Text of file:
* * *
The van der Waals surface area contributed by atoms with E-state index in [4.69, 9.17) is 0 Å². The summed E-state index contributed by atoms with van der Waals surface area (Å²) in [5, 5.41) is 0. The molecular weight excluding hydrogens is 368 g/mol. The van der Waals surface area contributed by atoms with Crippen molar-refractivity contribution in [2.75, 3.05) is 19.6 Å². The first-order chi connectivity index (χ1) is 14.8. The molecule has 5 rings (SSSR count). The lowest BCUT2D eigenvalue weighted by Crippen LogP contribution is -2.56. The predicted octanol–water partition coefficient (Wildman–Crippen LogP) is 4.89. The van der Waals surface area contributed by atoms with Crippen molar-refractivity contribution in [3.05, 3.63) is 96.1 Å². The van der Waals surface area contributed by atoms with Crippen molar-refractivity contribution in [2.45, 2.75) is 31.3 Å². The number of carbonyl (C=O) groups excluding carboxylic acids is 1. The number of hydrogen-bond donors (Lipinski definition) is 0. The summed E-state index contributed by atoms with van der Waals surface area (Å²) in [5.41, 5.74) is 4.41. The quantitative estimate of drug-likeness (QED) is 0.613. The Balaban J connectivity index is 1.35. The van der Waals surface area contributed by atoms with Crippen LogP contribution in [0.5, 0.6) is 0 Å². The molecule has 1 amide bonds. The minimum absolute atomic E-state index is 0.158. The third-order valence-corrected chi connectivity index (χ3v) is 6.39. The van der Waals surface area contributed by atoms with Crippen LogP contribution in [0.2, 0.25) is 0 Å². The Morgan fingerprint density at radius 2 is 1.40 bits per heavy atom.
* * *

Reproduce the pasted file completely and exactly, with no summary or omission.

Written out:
The van der Waals surface area contributed by atoms with E-state index in [4.69, 9.17) is 0 Å². The summed E-state index contributed by atoms with van der Waals surface area (Å²) in [5, 5.41) is 0. The molecular weight excluding hydrogens is 368 g/mol. The van der Waals surface area contributed by atoms with Crippen molar-refractivity contribution in [2.75, 3.05) is 19.6 Å². The first-order chi connectivity index (χ1) is 14.8. The molecule has 5 rings (SSSR count). The lowest BCUT2D eigenvalue weighted by Crippen LogP contribution is -2.56. The predicted octanol–water partition coefficient (Wildman–Crippen LogP) is 4.89. The van der Waals surface area contributed by atoms with Crippen molar-refractivity contribution in [3.05, 3.63) is 96.1 Å². The van der Waals surface area contributed by atoms with Crippen molar-refractivity contribution in [2.45, 2.75) is 31.3 Å². The number of carbonyl (C=O) groups excluding carboxylic acids is 1. The number of hydrogen-bond donors (Lipinski definition) is 0. The summed E-state index contributed by atoms with van der Waals surface area (Å²) in [5.41, 5.74) is 4.41. The quantitative estimate of drug-likeness (QED) is 0.613. The Balaban J connectivity index is 1.35. The van der Waals surface area contributed by atoms with Crippen LogP contribution in [0.5, 0.6) is 0 Å². The molecule has 1 amide bonds. The minimum absolute atomic E-state index is 0.158. The third-order valence-corrected chi connectivity index (χ3v) is 6.39. The van der Waals surface area contributed by atoms with Crippen LogP contribution in [0.2, 0.25) is 0 Å². The Morgan fingerprint density at radius 2 is 1.40 bits per heavy atom.